Gillmen

Chris Van Deelen

Chris Van Deelen is the author of the Skirmisher Publishing LLC sourcebook Creatures of the Tropical Wastes sourcebook, co-author of its Wisdom from the Wastelands game supplement and contributor to the 'Sword of Kos: Hekaton' Anthology.

No. Enc: 1d6
Alignment:  Neutral
Movement: 90' (30')
                    Swim 180' (60')
AC: 3
HD: 10
Attacks: 2 Claws
Damage: 1d8 + 3d6 / 1d8 + 3d6
Save: L10
Morale: 7
Hoard Class: None

Gillmen are a mystery to most wasteland scholars. Despite the abundance of new life-forms created through random mutation due to the toxins and radiation that are so prevalent, as well as those created by the Ancients, these mutants defy explanation.

It is said that the species is hundreds of thousands of years old, or even older, a lost species that evolved sometime during the prehistoric age, when the dinosaurs still ruled the earth.

There are those who stick to the ancient species theory because of evidence found in the Ancient museums, of skeletal structures and fossils that have a disturbing similarity to the current members of this mutant race.

No matter who you believe, they are a fairly common creature found in the tropical wastes, usually along the ocean shores and sometimes deep in the interior, usually in large, deep bodies of water.

These creatures are fully amphibian, capable of living both on land and in the water, although they do need to return to the water on a regular basis or their skin begins to dry out and they sicken and weaken.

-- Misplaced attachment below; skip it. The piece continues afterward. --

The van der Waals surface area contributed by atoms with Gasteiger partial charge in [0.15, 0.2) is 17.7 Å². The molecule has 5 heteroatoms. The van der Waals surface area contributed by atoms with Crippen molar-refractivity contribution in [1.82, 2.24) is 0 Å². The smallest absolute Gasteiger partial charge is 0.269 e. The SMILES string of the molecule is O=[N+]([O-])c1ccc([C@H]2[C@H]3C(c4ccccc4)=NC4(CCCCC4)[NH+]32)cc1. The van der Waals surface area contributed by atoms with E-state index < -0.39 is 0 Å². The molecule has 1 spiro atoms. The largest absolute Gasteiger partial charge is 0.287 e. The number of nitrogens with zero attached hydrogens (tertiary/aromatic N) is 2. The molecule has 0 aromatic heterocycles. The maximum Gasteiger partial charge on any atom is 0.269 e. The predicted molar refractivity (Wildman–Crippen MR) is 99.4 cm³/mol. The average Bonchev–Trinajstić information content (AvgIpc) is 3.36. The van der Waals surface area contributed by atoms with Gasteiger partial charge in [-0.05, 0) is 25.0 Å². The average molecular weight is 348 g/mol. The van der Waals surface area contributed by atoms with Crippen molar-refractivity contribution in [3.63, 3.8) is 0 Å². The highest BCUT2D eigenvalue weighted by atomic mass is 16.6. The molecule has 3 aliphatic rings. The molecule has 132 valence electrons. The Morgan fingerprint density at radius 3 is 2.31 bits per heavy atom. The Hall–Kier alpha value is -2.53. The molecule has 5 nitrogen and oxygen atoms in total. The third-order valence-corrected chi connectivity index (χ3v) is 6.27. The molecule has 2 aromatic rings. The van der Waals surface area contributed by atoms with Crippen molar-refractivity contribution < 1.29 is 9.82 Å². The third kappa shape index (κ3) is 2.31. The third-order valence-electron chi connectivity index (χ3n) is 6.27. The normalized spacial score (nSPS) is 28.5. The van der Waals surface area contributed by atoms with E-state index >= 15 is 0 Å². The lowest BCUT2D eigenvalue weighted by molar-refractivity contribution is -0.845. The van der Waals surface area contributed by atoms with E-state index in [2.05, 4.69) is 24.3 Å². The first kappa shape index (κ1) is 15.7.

Physically, they are humanoid in shape, although they are covered head to toe in overlapping heavy scales that are quite resistant to puncturing attacks. These scales are a greyish green in color but coloration has been known to change from region to region.  They also have a gills located on the side of their necks and heads. Their hands have four long fingers and an opposable thumb, and end in wickedly sharp claws. The feet have claws as well, although they are mainly used for momentum under water. The fingers and toes are heavily webbed, allowing these creatures far greater speed in the water than on land.

They are vastly stronger than most other humanoids and have excellent vision and can detect even trace mounts toxins and blood in the water.

There are both male and female versions of this species, although upon first glance it is very difficult to tell the two apart without a detailed examination. Unlike most species of fish, in which the female first lays the eggs and the male then fertilizes the clutch, these creatures’ pair off for mating.

The female still lays 2-40 eggs, typically in a well hidden and warm location. Both the male and female guard the nest from all potential intruders and predators. It takes about six months for the eggs to fully mature and hatch, at which time the young mutants fight amongst themselves, either killing their clutch mates or driving them off.

In the end, only 1-4 (always the strongest) remain behind and are raised by both parents.